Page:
Looking at my own friend’s network, I observe that almost all my married friends have been influenced in some way or the other by their mother-in-law. I mean if you are in India, marriage means marriage of two families. So your in-laws are bound to be an influence in your life – You cannot escape it! In some cases the influence has been positive and many married women are at a happy place – Like someone I know discovered her love for cooking through her mother-in-law, someone else was introduced to music and art because of her mother-in-law, someone has a fashion designer in her mother-in-law, some have found their philosopher and guide in the mother-in-law, some have a friend in the mother-in-law, some has a teacher / Guru in the mother-in-law. Such tales are far and few though!

In most instances there is some “negative” emotion from both ends – be it disappointment, bitterness, animosity, hurt, jealousy, insecurity, etc. – and I’ve seen these emotions in the mother-in-law and the daughter-in-law. Many times I wonder “Why?”. I mean a women should speak up, stand up and support another woman, but many times women tend to be each others “frenemies”.

Below reasons emerge as strong causes:   
  • Dealing with change in the family with the introduction of a new member – this means change in lifestyle, everyday routines, habits, priorities, interests and time. Everyone needs time to adjust and adapt
  • The “power equations” change – when the mother-in-law does not know how much power and control she will continue to exert on her son, and the daughter-in-law trying to exert her influence on her spouse / family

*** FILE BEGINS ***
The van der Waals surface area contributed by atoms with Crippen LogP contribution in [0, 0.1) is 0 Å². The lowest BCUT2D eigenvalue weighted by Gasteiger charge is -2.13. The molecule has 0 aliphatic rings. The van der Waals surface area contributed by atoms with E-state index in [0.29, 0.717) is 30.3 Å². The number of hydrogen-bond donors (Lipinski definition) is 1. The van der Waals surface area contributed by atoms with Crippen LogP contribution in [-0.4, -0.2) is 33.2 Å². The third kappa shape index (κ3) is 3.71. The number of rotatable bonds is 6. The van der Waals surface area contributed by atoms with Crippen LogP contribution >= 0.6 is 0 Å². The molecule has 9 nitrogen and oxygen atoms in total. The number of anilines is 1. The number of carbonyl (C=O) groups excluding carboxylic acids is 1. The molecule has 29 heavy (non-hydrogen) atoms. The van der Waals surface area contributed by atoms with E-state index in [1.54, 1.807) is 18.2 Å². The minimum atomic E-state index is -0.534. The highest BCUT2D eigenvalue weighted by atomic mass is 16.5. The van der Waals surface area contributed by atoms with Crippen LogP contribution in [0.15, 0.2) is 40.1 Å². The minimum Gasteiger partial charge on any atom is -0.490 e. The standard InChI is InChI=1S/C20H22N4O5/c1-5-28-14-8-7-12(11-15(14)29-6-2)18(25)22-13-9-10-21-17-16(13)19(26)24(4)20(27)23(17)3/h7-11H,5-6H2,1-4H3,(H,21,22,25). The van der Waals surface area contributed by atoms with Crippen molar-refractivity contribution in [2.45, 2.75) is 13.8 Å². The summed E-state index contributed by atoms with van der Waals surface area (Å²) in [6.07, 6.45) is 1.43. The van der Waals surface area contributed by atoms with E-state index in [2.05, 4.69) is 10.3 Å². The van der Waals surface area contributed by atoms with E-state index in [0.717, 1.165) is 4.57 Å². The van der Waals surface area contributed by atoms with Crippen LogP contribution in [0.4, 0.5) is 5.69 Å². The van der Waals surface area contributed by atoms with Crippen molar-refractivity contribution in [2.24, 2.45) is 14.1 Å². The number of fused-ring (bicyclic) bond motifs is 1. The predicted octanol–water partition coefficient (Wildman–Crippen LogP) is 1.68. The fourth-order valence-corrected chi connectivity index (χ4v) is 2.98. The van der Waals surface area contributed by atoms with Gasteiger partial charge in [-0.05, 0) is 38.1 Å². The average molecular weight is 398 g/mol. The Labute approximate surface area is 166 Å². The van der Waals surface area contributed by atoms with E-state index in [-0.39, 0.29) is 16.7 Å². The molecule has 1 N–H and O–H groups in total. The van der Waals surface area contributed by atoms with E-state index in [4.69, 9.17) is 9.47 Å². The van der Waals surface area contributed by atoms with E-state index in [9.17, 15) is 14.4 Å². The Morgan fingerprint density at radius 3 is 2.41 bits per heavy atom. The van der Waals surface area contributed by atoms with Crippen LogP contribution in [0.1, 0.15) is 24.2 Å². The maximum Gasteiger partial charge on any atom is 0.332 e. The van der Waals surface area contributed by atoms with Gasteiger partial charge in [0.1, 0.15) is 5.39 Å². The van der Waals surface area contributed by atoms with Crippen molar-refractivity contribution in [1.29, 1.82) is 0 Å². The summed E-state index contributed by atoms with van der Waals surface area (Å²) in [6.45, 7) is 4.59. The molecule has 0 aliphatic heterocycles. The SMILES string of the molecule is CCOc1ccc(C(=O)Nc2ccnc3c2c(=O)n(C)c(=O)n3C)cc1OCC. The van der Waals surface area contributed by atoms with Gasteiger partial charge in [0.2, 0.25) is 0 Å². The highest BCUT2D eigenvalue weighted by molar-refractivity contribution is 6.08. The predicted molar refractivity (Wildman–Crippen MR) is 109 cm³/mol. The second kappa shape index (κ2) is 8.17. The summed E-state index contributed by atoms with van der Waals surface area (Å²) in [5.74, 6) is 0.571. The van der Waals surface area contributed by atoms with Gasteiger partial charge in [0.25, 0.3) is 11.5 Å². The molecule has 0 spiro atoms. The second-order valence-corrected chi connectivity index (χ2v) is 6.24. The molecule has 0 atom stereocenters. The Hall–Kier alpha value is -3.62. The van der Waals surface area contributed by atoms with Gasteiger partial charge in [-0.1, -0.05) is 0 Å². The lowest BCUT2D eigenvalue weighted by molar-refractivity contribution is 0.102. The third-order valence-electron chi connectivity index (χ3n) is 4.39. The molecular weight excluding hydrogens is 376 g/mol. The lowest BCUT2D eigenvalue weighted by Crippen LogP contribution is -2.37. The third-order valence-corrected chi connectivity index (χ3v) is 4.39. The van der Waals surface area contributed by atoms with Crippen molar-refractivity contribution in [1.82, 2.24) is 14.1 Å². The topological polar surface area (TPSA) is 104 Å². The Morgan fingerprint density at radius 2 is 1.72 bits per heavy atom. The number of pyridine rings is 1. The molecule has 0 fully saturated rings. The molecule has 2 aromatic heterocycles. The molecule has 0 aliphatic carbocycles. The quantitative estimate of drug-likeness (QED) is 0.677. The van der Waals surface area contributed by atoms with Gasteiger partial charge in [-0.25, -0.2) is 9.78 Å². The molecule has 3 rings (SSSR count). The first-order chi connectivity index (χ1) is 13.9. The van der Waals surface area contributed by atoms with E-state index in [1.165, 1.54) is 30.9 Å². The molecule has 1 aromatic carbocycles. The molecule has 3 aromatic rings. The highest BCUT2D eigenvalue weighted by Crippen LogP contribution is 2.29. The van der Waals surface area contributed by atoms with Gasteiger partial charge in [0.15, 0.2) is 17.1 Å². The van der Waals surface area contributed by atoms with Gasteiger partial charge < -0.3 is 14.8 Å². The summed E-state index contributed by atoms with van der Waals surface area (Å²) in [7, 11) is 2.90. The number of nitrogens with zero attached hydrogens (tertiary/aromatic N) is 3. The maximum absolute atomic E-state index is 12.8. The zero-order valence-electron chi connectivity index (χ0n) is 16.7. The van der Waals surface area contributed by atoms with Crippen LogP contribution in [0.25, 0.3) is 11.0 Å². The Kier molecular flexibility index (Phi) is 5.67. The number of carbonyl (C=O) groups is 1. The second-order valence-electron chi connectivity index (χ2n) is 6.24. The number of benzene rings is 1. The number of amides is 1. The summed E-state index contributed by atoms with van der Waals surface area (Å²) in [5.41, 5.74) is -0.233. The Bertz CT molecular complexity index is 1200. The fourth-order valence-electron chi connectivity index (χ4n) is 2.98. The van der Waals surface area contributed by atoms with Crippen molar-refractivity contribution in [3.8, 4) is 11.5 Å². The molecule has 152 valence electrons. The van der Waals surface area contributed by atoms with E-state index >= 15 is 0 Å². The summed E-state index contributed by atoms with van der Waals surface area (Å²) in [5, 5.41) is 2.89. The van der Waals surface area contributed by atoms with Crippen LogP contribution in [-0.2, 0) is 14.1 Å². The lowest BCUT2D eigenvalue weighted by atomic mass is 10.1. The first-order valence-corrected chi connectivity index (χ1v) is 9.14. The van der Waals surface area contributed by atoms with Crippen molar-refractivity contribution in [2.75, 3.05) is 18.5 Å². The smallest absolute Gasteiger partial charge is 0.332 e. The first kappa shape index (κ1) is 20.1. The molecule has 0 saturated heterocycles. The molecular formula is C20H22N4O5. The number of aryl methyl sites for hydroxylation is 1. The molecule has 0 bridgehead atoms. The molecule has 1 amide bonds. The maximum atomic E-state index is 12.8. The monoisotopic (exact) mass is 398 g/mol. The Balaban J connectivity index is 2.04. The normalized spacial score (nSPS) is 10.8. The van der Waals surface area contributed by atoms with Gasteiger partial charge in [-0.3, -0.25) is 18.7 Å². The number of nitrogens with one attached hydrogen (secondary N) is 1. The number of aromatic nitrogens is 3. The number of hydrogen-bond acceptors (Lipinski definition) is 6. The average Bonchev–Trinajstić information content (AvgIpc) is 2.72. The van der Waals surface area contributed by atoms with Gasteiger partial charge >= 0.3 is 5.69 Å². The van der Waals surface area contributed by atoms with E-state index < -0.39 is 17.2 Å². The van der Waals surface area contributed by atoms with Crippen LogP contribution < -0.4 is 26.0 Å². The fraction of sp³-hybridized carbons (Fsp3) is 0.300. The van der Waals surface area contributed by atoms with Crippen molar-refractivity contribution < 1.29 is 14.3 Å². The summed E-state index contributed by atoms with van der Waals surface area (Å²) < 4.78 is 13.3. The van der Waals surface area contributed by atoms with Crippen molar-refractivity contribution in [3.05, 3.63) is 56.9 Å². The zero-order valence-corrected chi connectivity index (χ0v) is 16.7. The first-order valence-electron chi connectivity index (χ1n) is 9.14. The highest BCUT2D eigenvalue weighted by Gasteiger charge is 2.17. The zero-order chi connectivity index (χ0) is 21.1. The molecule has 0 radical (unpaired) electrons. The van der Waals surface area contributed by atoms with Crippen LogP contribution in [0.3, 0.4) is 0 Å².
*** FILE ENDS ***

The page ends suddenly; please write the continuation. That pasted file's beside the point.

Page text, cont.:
• Fear of future, and need to set precedence today – The uncertainty of what the future will entail, and how everyone starts the relationship today will set the way for the future
  • Need for respect – one of the key aspects of marriage and relationships is the need to be respected. The thing about respect is that it needs to be earned. The other thing about respect is that its definition and manifestation is changing. So earlier, respect was a function of age. Respect meant you don’t question. Today, respect is really a function of how someone perceives you. And how they respect you is very personal to their value system – so it may feel right to the daughter-in-law to question age-old traditions which don’t seem logical or make sense.
  • The “Love” equation has more variables – There are indeed many types and ways to love. The mother’s love has its own defining characteristics, but so does the love between a couple. So the need to find a “love” equation with more variables, but yet balanced enough to keep things intact is important
As I sign-off, I leave with one parting thought | It takes effort from everyone to make a marriage work – the man, the woman, the mother-in-law. And the father-in-law plays a part too!

What do you think? Leave a comment to let me know…

First published on WomensWeb